on Sep 29th, 2010 in Strategy & Public Policy | 7 comments
 
The U.S. Postal Service is used to delivering large amounts of mail. Last year, it delivered more than 177 billion pieces. More mail pieces are sent per person in the United States than almost anywhere else in the world. But mail volume has been declining. How will the Postal Service change if volumes continue to fall? Is the Postal Service even financially sustainable at lower volume levels? The Office of Inspector General (OIG) asked the George Mason University School of Public Policy (GMU) to find out. The results of GMU’s work appear in a paper released today on our website. GMU researchers looked at how mail volumes of 150, 125, 100, and 75 billion would affect the Postal Service’s financial position and cost structure. Their results are encouraging. They found that the Postal Service is financially sustainable at volume levels down to 100 billion pieces per year, although price increases above inflation would be needed. The cost structure of the Postal Service would also change at lower volume levels. For example, delivery would account for a much larger share of total costs. GMU researchers also looked at the effect of various cost reduction initiatives and how they would impact the price increases necessary to break even. The paper describes their results and a description of the model they used for their analysis. What do you think? What are the biggest challenges for the Postal Service at lower volume levels? This topic is hosted by the OIG’s Risk Analysis Research Center (RARC).

7 Comments


VERY well written paper. Keep it up!

It's not just about volume. There is a huge market out there just waiting to be tapped. Currently, Fed Ex and UPS are delivering high revenue packages by ground and overnight. The Postal Service has the infrastructure, outstanding on-time delivery statistics, and low prices for the same services. This is about perception. If the public sees the value and dependability the Postal Service offers for these services, then revenue could go through the roof. "If it fits, it ships," is great, but why isn't the Postal Service doing more to increase market share? It's hard to send a package or a 50 page overnight document by email. This is where an incredible solution and opportunity lies to increase revenue and save jobs, but I don't see any activity to take advantage of it.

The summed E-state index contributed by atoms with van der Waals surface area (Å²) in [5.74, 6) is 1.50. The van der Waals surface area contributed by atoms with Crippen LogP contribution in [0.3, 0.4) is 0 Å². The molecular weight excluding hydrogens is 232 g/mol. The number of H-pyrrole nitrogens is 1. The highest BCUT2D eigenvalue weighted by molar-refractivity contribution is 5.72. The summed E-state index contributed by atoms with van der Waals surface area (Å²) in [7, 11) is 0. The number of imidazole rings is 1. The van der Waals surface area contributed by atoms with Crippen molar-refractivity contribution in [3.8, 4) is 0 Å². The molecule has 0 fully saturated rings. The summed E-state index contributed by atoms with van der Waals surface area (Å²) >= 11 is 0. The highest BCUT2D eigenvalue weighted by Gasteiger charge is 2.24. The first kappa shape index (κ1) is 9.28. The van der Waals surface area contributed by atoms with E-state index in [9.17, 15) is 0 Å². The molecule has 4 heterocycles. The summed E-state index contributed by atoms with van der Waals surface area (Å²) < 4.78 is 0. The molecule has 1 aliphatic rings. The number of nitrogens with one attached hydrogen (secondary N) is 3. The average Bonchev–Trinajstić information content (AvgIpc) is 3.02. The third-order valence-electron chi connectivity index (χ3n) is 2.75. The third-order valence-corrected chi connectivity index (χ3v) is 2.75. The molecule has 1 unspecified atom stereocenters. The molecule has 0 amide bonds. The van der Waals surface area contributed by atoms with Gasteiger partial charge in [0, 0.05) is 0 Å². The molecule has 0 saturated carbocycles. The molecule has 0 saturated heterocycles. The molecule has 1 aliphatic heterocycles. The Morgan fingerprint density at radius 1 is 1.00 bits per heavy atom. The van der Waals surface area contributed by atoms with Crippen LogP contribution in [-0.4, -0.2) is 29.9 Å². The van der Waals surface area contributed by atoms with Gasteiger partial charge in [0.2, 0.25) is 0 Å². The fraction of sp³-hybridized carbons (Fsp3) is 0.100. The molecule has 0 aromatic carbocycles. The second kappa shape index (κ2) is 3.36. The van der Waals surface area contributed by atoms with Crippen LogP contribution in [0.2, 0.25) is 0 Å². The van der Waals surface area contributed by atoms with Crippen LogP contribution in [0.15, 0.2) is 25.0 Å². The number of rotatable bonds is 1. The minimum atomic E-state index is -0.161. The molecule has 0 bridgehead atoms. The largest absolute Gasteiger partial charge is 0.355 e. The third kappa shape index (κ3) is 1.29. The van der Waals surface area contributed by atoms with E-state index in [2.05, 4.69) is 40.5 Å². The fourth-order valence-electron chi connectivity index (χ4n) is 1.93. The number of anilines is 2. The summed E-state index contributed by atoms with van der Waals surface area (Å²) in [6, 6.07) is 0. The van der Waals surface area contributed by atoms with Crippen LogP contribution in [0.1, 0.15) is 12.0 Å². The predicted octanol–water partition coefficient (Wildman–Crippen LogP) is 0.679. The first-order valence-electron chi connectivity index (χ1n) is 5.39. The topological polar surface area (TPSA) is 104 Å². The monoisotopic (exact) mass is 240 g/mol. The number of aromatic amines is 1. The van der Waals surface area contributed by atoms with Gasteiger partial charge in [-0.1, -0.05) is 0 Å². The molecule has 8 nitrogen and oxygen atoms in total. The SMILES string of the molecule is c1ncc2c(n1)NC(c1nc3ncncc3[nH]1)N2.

It's clearly a given that letter volume will not come back to previous levels. But like the previous poster said, the package market has a ton of untapped potential. I think one way to tap this is to start setting up "Shop and Ship" kiosks at many retail stores (Walmart, Target, etc.) during the Christmas season. Customers can do their shopping just like they normally do, and once they are done they can swing by the kiosk and send out their gifts. Or another option is to have them do their shopping at one of these kiosks, and let the warehouses ship them out directly, provided that they use USPS to ship them out. This can get the people who are leary of online shopping, or do not have computer access to use our services.

Putting offices in supermarkets makes little sense, who is going to ship out groceries? And you can get stamps anywhere. Set them up in discount retailers and you will get more for your money.

I agree, cancel that retirement package and give them a 401k. Then up the rates to comparable with fedex and the other ones.

Well......................... I can't really identify
what the challenges of lower volume are?
They would appear pretty obvious.

But, let's just take a brief look at the web-streaming(1) numbers from NETFLIX. In lieu of a CD delivered via the mail.

(1) This means that the "content", or movie being
played by the rental customer, is being piped to their home video screen via/the internet, instead of a
TV service.
BTW (By The Way) it can be wireless as well.

This can be interpreted as the end user does not have cable TV, rather they have just an I-Phone or a
wireless computer connection.

You guys can do the arithmetic on the Urban area
postal footprint.

Source NetFlix website.
CHART OF THE DAY: Netflix Streaming Up 145% In A Year
4 million to 11 million.

That's a brilliant idea, Eddie. Sending a Christmas card would only cost about $12.00.

"increases above inflation would be needed"? Is that for the over paid union workers?

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